Original URL path: http://www.hospitalimpact.org/index.php/2015/02/03/lessons_learned_from_a_dizzying_doctor_s (2016-02-10)
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  • Hospital Impact
    first hand during two specific interactions within our hospital accounts that showed the real power of social media to help people Read more Leave a comment Digital job shift could impact hospitals social media June 26th 2014 by Nancy Cawley Jean I recently read a blog post by Arik Hanson arikhanson about well known people in the digital world switching jobs In his post Hanson said Research has proven that ambitious upwardly mobile employees get a little bored after a few years in the same role They master the job quickly get bored and want a new challenge This is exactly what is happening in social right now Social media became a real job in the past five to six years We launched social media for the hospitals in the Lifespan health system in 2009 and we were among the first 5 percent of hospitals to do so According to the Health Care Social Media List maintained by the Mayo Clinic Center for Social Media as of this writing 1 563 hospitals now use social networks The American Hospital Association reports there are 5 723 registered hospitals in the United States so 27 percent of hospitals have jumped into social media That s up 22 percent in five years Read more Leave a comment Will new health IT developments really revolutionize healthcare June 11th 2014 by Kent Bottles Three recent events forced me to think about how and when data will revolutionize healthcare For years I ve read and heard about how data wireless sensors and personal health records will change how I interact with my doctors Full disclosure I contributed to this overhyped hysteria The three events are Apple s unveiling of its cloud based HealthKit platform and Health user facing application the annual Health Datapalooza summit of true believers and the reorganization of the Office of the National Coordinator ONC Apple s Worldwide Developers Conference revealed that its iOS 8 operating system will facilitate the development of new health and fitness apps and that Apple created new partnerships with Epic Systems Mayo Clinic UCLA Cambridge University Hospital in the U K Stanford Penn Medicine and other prominent medical centers Read more Leave a comment What hospitals should know about changing social media April 17th 2014 by Nancy Cawley Jean Things always change in the world of social media and sometimes it s hard to keep up Recently two things cropped up that deserve more attention than others Heartbleed The big news last week was the security breach dubbed the Heartbleed encryption bug because well it s just so bad It leaves users of many sites not only social media vulnerable to security breaches Hospitals using social media should check which sites updated and change passwords accordingly but don t do it unless the site was actually updated with a patch So how do you know if you should update your password or not This Mashable story has info on major sites Also this website will check domains for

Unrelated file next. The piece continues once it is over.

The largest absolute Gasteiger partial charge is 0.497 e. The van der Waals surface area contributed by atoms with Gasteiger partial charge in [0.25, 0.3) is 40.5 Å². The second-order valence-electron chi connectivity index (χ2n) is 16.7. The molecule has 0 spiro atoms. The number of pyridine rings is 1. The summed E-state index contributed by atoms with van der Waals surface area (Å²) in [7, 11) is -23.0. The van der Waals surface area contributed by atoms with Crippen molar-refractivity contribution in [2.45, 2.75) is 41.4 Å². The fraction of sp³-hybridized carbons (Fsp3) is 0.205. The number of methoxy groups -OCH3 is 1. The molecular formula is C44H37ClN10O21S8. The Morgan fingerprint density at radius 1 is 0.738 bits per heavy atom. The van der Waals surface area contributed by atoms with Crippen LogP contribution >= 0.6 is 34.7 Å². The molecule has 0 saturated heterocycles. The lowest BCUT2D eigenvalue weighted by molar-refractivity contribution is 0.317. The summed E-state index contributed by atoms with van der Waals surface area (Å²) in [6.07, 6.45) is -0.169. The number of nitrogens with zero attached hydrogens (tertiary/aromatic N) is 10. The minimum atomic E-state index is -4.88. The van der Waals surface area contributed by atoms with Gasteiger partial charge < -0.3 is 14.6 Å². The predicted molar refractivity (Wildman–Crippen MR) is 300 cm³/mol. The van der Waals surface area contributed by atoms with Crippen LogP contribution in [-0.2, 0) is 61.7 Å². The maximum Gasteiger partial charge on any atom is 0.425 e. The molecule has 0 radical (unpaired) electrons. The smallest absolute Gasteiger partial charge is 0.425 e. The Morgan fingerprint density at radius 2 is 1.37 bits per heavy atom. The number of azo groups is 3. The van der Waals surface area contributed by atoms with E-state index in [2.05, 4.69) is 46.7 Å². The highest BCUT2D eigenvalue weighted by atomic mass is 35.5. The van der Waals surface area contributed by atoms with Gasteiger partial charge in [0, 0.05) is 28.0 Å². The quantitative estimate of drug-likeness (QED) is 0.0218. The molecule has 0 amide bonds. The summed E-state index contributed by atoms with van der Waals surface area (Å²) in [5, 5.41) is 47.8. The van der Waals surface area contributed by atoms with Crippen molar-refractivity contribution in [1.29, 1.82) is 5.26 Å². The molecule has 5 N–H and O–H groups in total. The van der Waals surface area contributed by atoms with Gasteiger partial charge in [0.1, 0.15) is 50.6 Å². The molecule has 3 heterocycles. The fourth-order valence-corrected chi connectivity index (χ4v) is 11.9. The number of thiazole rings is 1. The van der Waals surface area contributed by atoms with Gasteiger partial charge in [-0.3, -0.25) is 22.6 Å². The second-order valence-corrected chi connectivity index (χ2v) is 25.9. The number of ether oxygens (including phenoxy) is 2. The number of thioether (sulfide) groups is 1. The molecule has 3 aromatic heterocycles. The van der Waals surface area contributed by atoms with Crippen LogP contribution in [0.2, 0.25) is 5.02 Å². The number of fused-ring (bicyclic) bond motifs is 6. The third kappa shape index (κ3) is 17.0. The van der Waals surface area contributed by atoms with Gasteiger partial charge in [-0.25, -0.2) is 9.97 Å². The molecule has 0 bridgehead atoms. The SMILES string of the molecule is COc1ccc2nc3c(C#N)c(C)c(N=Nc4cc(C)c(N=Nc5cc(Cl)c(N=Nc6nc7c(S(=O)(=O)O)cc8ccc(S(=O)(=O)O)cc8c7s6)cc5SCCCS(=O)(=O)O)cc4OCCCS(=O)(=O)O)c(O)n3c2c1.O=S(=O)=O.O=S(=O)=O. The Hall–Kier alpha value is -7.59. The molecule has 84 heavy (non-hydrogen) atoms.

Original URL path: http://www.hospitalimpact.org/index.php?blog=1&s=nancy&page=1&disp=posts&paged=2 (2016-02-10)